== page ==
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Dehydration: Its Dangers and Ways to Prevent It

Water is vital to keep our bodies functioning properly. We lose about 68 ounces of water a day, mostly through perspiration, respiration, and urination.

Published: Jul 12, 2016

Dehydration: Its Dangers and Ways to Prevent It

Water is vital to keep our bodies functioning properly. We lose about 68 ounces of water a day, mostly through perspiration, respiration, and urination. This water must be replaced to prevent excessive fluid loss, or dehydration.

Why is Water So Important?

  • It helps to control body temperature.
  • Perspiration keeps us cool in hot weather and protects the body against heat exhaustion.
  • Water helps the body to insulate itself against cold weather.
  • It carries nutrients to body cells and carries away waste.
  • Water promotes better digestion and intestinal function.
  • It keeps the mouth, nose, eyes, and skin moist.
  • Water ensures proper volume of blood.
  • The urinary tract can be flushed out. This is important in reducing the risk of urinary tract infections. Urinary tract infections can be serious or fatal in seniors.

Dehydration can be life-threatening. Dehydration is one of the most frequent causes of hospitalization after age 65. Kidney function is less efficient in seniors, and body water content decreases. There is also less ability to notice changes in body temperature, as well as a reduced sense of thirst. Seniors also eat less, which means they are getting fewer fluids from food. Diabetes can upset the balance even further.

If a loved one experiences any of the signs listed below, go to the ER or contact a physician immediately:

  • Fatigue
  • Cramping
  • Muscle weakness
  • Difficulty walking
  • Dizziness
  • Confusion
  • Forgetfulness
  • Headaches
  • Difficulty breathing
  • Dry mouth, nose, or skin
  • Sunken eyes
  • Inability to sweat or produce tears
  • A notable increase in body temperature
  • Elevated heart rate
  • Low blood pressure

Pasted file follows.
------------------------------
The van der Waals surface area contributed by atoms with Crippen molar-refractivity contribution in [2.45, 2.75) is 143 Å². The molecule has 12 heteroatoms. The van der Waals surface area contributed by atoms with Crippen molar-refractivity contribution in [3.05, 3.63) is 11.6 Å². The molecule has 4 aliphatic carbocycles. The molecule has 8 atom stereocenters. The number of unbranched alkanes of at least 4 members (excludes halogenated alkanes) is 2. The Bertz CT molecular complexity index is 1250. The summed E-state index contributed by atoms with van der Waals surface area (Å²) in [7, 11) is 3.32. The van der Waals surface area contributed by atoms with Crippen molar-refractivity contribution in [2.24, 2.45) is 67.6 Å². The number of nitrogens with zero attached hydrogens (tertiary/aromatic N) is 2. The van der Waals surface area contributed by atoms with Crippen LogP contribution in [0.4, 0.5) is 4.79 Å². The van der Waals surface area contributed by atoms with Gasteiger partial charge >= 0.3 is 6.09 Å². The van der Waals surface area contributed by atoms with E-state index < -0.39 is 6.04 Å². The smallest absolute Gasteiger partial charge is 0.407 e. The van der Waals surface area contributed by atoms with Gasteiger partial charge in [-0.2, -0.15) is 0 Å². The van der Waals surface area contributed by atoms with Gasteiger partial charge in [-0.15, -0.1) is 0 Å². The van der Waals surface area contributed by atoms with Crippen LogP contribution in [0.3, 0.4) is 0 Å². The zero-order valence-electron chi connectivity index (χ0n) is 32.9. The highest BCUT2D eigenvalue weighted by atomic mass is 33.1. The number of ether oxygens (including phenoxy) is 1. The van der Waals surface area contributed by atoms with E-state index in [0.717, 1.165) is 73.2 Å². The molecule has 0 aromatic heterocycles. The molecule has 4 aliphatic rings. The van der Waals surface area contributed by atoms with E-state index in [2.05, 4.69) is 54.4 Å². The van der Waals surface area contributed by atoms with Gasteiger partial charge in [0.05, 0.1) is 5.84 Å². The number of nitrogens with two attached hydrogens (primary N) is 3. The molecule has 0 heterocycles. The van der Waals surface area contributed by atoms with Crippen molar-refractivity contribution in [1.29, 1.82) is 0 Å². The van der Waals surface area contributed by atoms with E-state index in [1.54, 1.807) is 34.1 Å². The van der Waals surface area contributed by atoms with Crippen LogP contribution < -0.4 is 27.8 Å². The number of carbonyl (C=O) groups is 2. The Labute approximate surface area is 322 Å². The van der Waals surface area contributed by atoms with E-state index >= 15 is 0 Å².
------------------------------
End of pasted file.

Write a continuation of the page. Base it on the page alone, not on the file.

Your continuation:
• Low urine output
  • Dark colored urine
  • Constipation

If you suspect dehydration in a loved one, you can check by pulling up the skin on the back of the hand for a few seconds. If it does not return to normal almost immediately, the person is dehydrated.

Sixty-four ounces of fluids daily is recommended for good health. First, ask a doctor for appropriate levels of fluid intake, especially for seniors affected by congestive heart failure or kidney disease.

Preventing Dehydration

Here are some ways to encourage your loved one to drink enough water and healthy liquids during the day:

  • Always have water and other healthy drinks in sight and within easy reach. Seniors may forget without a visual reminder. Keeping a water bottle next to the bed or their favorite chair could help, especially if they have mobility issues that discourage them from getting up to get ─ or replenish ─ their fluid supply.
  • Drink sparkling water and vegetable juice. They can reduce spikes in blood sugar and unnecessary calories throughout the day.
  • Replace caffeinated beverages with their decaffeinated versions. Sodas, coffee drinks, and teas with caffeine all have a diuretic effect on the body.
  • Try flavored water. Add juice, a flavored drink mix, or flavored ice cubes to a bottle of water to make it more enticing. Keep in mind that diabetics need sugar-free water.
  • Supply liquid nutritional supplements. They provide both water and nutrients.
  • Consume foods that help with hydration. These include broth-based soups, watermelon, apples, oranges, cucumbers, green peppers, lettuce, and tomatoes.
  • Choose healthy hydrating treats. Popsicles, water- or juice-based smoothies, frozen juice pops, Italian ices, or sorbets are hydrating treats that can help meet water consumption goals.
  • Have seniors take extra water with medications. Some medications can affect hydration.
  • Remind seniors not to wait until they are thirsty to drink. Dehydration starts before people feel thirsty.

Comfort Keepers® can help. If you’re currently responsible for a loved one’s health, you know dehydration is just one of many constant concerns. Our caregivers can help your loved one stick to recommended schedules of hydration, healthy eating, exercise, and other activities that improve quality of life. Call your local office today!

References

HealthAfter50.com. “Drink More Water. Here’s Why.” Web. 2015.
Mayo Clinic. “Diseases and Conditions: Dehydration”. Web. 2014.
APlaceforMom.com. “Elderly Dehydration: Prevention & Treatment”. Web. 2015.
University of Nevada. “Water: Fountain of Life” - Senior Wellness Series, by Claudia C. Collins, Ph.D.

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